Featured Adafruit Community Project
There are people making amazing things around the world, are you one of them? Join the 72,915 strong! And check out scores of projects they shared this week after the jump!
Last Week’s Edition of Adafruit’s Electronics Show and Tell!
SHOW AND TELL – 1/18/2014 (video).
From the Google+ Community
(Note: Google+ login required.)
james wolf shared: “I designed a 3D printed plastic case for the SparkCore “Smart Garage” project I am working on. It has two pieces, the base and the top cover. They are both nicely printed using my Up Plus 2. They print so nicely that friction alone keeps the two pieces locked together. The project was previously using an Arduino UNO but I moved to the SparkCore to cut down the size. The new size makes for a cute little device, and the auto-awesome shows what happens when I use cURL to call the Flash() method on the device (essentially letting me know the device is connected and ready). The next step is adding an OLED screen I have coming on a slow boat from China… The original project (with the UNO) is described on my blog” (read more)
Jaidyn Edwards shared: “Testing my whegs. Have to go buy some jumper shunts for the motor driver shield. Can’t wait to see if these cheap chinese motors have the power to drive these things. Only have two motors so I just have a castor sitting at the back for now.” (read more)
Shawn Creviston shared: “Thought I’d share my project which uses a Raspberry Pi and Arduino Uno for a full cycle daylight/moonlight controller on my saltwater aquarium. This video focuses on the Rpi, you can see the part 2 video for the Arduino setup on my videos. This is such a cool platform to develop on.” (read more)
Community Projects from the Adafruit Blog
littleBits invited Bilal Ghalib to create and share a way to make music, an Excel spreadsheet, an iPad app, and light tricks! “Bilal was interested in how he could create an interface between the littleBits synth modules and his own music making tools (apps like Alchemy on the iPad) to make a more robust musical experience. His project has a number of physical and digital components that make up a multi-channel music-making machine.” (read more)
Cabe Atwell shared hi Drinkmotizer, “Make me a drink, Drinkmo”: “On every engineer’s senior design short list is/was a drink mixing robot. One of the few projects that’s fun at parties. You want the Drinkmotizer at your party… You need the Drinkmotizer at your party… At some point, dexterity for drink mixing is lost at a gathering. Drinkmo is your designated, sober, mixologist. Your enabler. Your friend. I know what you are thinking, “hey, there are other drink mixing bots out there, what makes this one different?” This one doesn’t break the bank. It’s DIY, Open, expandable. Artistically speaking, It isn’t just a nozzle that sprays alcohol at objects, it uses the actual bottle, and gravity.” (read more)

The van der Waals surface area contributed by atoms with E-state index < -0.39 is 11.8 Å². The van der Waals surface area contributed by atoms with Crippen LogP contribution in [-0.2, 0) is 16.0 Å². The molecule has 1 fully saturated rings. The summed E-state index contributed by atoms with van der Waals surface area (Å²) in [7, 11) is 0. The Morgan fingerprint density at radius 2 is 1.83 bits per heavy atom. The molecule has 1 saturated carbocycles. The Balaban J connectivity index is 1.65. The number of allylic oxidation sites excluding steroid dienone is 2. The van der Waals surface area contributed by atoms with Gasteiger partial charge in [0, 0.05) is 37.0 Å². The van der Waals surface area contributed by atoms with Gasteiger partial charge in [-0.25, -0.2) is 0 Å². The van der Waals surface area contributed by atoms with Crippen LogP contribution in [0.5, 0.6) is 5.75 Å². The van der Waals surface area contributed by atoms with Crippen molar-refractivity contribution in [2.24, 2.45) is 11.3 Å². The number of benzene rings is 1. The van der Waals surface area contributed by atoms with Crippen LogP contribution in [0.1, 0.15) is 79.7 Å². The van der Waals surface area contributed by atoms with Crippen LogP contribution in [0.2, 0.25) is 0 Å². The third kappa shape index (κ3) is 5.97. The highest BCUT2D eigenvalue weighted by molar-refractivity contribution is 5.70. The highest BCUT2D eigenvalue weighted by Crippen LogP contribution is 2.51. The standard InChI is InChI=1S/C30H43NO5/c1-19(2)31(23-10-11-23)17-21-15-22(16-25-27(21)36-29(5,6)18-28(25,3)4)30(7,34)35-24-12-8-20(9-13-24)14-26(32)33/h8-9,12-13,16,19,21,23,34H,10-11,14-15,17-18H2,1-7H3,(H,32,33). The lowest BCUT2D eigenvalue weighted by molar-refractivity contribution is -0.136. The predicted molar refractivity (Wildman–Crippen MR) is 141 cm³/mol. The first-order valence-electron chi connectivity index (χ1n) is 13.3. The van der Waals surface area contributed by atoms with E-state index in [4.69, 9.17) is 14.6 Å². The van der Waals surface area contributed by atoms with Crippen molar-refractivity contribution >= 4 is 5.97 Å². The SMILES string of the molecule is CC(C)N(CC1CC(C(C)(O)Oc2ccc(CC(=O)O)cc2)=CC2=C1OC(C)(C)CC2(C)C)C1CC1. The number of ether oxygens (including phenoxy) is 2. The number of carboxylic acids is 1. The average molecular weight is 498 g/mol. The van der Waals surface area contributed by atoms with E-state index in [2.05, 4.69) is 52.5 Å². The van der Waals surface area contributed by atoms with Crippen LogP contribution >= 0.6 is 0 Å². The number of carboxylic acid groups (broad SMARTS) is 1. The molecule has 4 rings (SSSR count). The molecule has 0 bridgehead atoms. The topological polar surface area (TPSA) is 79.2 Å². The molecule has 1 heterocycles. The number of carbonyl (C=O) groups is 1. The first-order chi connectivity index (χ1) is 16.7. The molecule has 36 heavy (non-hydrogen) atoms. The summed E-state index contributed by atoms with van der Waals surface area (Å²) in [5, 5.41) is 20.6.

Ian Miller from pxlweavr.com shared this awesome project build: “engravR is a Raspberry Pi powered laser engraver built primarily using two old DVD RW drives. It was built following the following tutorial. Note that I did make changes to the code given there in order to allow remote engraving and to be able to read the kind of GCode that GCodeTools generates. I’ll publish that code as soon as I can.” (read more)
“lejaybo” from the Adafruit Forums shared these Firewalker Sneaks: “so i’ve put together some firewalker sneaks and have been playing about with some scanner patterns. its scans from each end of the neopixel strip with random colours.” (read more)
Fran Blanche shared some more ee component lore here with Know Your Displays – Nixie vs. VFD Tubes (VIDEO): “In this short vlog I go over the differences between Nixie tubes and Vacuum Florescent Displays. These displays often get lumped together but they are very different, and not to be confused with each other. I also give a nod to Dave Jones who is the current caretaker of the LVDC board. You can watch the Mailbag episode where Dave unboxes the board here.” (read more)
For #3DThursday this past week, Erin RobotGrrl shared a short survey of 3DxRobotics. To kick off the series, here’s my chance to highlight one of her own 3D printed robotics projects, Botbait, which draws together a number of experiments she has been making with both 3D printed robotics solutions as well as 3D design tools: “This robot is a great way to dive into the world of animatronic tentacle mechanisms and explore different ways of interacting with a robotic creature. Also known as Botbait, this robot moves organically, lights up charismatically, and enjoys interacting with you.” (read more)
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